Prevent leaf damage on houseplants

During the winter my houseplants are often a source of joy and a daily reminder that springtime and a new growing season is indeed coming. Houseplants actually benefit our indoor environments in many ways and this is why it is frustrating when they fail to thrive.

Leaf burn (leaf tips or edges turning brown) and leaf damage in general are common problems that can affect our indoor plants. Once the tip or a portion of a leaf dies, there is no way to help it return it to its normal appearance. Proper preventative care is the best way to prevent leaf damage and below are some tips that will help reduce the chances that a houseplant will suffer this kind of injury.

Low Humidity

Leaf or tip burn can have multiple causes

Low indoor humidity in one possible cause of leaf or tip burn on houseplants.

When indoor humidity is under 20 percent many houseplants will be injured. Most plants prefer humidity levels between 40 and 60 percent. It is possible to increase humidity around houseplants by using a room humidifier. These are readily available and easy to use. A room humidifier is the easiest way to increase humidity levels. Syringing is another possible method which involves spraying/misting plants with clean water on a regular basis. This removes dirt from leaves and increases humidity, but only for a very short time. This makes syringing fairly impractical for most homeowners.

Cold air drafts

Houseplants near windows with cold air drafts need to be carefully monitored to prevent injury. If too much cold air is coming in, the plant may need to be moved to a different location until warmer temperatures return. Houseplants vary in their tolerance to cold air and chill damage is most often appears as the yellowing of lower leaves and/or defoliation.

Fluoride or chlorine

Another cause of leaf burn and leaf damage in certain houseplants is fluoride and/or chlorine levels in tap water. There are several houseplants that are sensitive to fluoride and chlorine including Corn Plant (Dracaena), Ti Plant (Cordyline), Prayer Plant (Maranta) and Rattlesnake Plant (Calathea). Members of the Liliaceae (lily) plant family are especially sensitive to fluorides which is why they often develop tip burn even when properly watered and fertilized.

One easy way to avoid or reduce leaf burn from chlorine or fluoride is to water indoor plants with collected rain water. Buckets or rain barrels can be used to collect the water during the growing season. During winter when rainwater isn’t as available, you can use distilled water or simply draw tap water for your plants the day before you plan to water them. A full day of evaporation will clear the water of a majority of chlorine and fluoride and give enough time for most minerals to settle harmlessly to the bottom. Plan to discard the bottom one to two inches of water in the container.

Salt build-up

It is a good idea to prevent salt and mineral build up in general in houseplant soil mixes. Houseplants have a certain soil volume that doesn’t change until a plant is repotted. Salt build-up can be a crucial concern especially if plants are fertilized regularly. Fertilizers are salts and these salts build up slowly over time. Salt and mineral build up may harm plant roots and lead to scorched leaves and unhealthy plants. It is best not to overfertilize houseplants and also to avoid watering houseplants with water that has passed through a water softener. Both practices will add to the problem of excess salts in the root zone of the plant.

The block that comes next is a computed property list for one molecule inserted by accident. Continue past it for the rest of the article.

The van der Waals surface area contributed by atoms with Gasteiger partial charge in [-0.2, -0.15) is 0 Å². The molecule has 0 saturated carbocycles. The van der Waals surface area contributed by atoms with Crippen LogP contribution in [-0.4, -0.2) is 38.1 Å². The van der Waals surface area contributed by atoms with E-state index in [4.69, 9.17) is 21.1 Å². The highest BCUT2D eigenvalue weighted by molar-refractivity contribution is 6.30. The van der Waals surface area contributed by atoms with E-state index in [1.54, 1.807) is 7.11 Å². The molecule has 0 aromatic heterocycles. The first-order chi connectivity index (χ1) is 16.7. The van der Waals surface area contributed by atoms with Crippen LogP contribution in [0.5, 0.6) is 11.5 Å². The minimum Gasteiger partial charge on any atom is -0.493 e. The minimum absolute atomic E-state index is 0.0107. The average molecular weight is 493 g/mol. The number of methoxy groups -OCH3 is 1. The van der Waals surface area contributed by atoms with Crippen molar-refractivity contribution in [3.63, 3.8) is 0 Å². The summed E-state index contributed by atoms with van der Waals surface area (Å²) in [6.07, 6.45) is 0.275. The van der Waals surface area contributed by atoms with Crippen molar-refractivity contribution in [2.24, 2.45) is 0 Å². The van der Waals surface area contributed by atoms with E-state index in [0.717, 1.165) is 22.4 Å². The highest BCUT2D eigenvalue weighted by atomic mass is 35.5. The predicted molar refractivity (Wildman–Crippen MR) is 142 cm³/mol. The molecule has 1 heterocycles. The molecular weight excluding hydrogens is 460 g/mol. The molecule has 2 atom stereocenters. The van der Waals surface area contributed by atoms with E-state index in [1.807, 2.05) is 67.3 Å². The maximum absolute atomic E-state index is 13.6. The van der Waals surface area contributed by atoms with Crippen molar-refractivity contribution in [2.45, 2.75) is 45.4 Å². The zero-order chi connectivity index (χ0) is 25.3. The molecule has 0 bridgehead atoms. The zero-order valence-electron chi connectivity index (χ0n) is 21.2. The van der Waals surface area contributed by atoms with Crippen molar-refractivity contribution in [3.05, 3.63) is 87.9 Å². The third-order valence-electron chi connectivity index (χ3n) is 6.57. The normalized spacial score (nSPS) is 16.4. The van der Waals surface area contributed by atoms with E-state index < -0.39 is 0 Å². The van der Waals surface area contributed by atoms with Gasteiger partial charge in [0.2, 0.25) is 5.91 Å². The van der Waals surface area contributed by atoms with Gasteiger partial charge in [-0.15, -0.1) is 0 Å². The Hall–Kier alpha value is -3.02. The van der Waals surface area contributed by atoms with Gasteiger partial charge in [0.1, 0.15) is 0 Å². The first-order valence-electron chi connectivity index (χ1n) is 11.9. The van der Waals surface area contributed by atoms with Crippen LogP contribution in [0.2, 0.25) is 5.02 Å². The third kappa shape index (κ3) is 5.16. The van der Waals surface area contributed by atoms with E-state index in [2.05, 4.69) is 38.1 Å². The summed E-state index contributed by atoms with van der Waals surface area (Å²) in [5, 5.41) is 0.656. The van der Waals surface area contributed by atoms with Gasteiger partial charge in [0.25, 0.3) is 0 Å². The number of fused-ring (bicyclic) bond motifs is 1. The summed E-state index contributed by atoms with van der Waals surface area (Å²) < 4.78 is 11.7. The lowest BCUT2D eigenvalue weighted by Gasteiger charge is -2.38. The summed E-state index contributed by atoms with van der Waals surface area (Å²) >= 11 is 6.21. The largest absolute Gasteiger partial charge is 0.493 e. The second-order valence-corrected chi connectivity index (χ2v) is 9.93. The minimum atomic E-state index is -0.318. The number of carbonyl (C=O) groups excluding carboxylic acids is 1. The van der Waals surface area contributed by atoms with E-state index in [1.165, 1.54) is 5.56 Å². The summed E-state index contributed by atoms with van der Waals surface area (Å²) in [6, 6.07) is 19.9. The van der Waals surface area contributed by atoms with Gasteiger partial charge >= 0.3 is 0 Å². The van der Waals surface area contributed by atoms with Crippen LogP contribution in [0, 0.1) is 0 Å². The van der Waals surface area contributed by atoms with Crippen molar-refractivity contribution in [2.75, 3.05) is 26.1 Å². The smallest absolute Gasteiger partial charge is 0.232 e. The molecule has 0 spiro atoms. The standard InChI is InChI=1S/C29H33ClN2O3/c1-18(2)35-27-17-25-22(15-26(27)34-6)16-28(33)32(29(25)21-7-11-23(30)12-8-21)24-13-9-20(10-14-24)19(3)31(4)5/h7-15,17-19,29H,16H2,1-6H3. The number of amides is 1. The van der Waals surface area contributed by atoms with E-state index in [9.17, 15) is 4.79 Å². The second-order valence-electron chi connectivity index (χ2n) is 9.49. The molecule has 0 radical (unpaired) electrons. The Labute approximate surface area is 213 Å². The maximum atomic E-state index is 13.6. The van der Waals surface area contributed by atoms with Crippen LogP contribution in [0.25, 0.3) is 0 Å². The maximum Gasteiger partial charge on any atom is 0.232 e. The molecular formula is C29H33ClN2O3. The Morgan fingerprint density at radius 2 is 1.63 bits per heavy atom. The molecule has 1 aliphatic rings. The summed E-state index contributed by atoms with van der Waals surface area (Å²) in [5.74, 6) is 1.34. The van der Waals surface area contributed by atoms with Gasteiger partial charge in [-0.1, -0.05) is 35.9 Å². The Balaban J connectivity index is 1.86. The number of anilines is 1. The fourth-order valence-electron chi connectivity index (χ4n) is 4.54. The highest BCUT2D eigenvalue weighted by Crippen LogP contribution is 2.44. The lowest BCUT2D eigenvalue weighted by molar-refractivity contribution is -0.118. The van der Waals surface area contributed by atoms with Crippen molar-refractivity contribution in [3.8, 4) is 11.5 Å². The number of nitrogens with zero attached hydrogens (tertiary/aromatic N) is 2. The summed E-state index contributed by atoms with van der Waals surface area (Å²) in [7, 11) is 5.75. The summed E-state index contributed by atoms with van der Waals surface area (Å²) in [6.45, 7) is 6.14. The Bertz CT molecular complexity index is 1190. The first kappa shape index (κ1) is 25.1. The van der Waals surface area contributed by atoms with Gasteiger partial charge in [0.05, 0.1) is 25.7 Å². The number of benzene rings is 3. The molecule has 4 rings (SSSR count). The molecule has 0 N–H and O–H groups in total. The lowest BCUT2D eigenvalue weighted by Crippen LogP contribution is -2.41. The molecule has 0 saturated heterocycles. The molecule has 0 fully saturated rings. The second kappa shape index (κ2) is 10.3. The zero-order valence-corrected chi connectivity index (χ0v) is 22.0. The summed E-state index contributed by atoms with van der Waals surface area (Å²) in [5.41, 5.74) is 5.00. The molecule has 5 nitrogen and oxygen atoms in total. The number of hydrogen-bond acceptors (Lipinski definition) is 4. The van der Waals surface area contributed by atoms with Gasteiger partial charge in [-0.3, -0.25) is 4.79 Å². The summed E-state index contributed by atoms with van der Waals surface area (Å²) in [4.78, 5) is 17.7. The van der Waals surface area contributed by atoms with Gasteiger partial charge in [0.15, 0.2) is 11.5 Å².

Salt buildup on potting soil can eventually damage houseplants

Leaching out an overabundance of salts every 4 to 6 months can be an important practice to ensure the health of our houseplants. Leaching is not a complicated or difficult process. It consists of adding enough water to wash out excess salts.

How much water is enough? Add the amount of water to the potting mix that would equal to twice the volume of the pot. A bathtub or sink can be used for this process. Water must be added slowly so that it doesn’t overflow the rim of the pot. If salt has formed a crust on the surface of the soil, remove it but don’t take more than 1/4 inch of the underlying media.

In severe cases of salt build-up, it may be best to carefully repot the plant in the springtime with fresh potting medium to provide it with a new start.

Here is a chart to help diagnose other common abiotic houseplant problems:

SymptomCommon Cause
Leggy/spindly plantsNot enough light or poor lighting conditions
Few flowers with a lot of growthToo much nitrogen fertilizer
Few flowersPoor or incorrect lighting
Leaves turning yellowOverwatering
Not enough light
Not enough fertilizer/nutrients
Relative humidity is too low
Soil drains poorly and remains wet for too long
Low temperature injury resulting from a draft such as an open door, window, or air conditioner
Plant was moved and is adjusting
Scorched leavesToo much direct sunlight
Brown leaf tips/edgesChemical burn from overapplication of pesticides or fertilizer
Watering with soft water/plant is sensitive to chlorine or fluoride in water
Soil remains dry for extended periods of time
Temperature or relative humidity is too low
Small leavesSoil remains either too wet or too dry
Weak growthIncorrect or poor lighting
Root system is damaged from being kept too wet
Wilting plantSoil remains either too wet or too dry
General defoliationPoor lighting conditions
Injured by low temperatures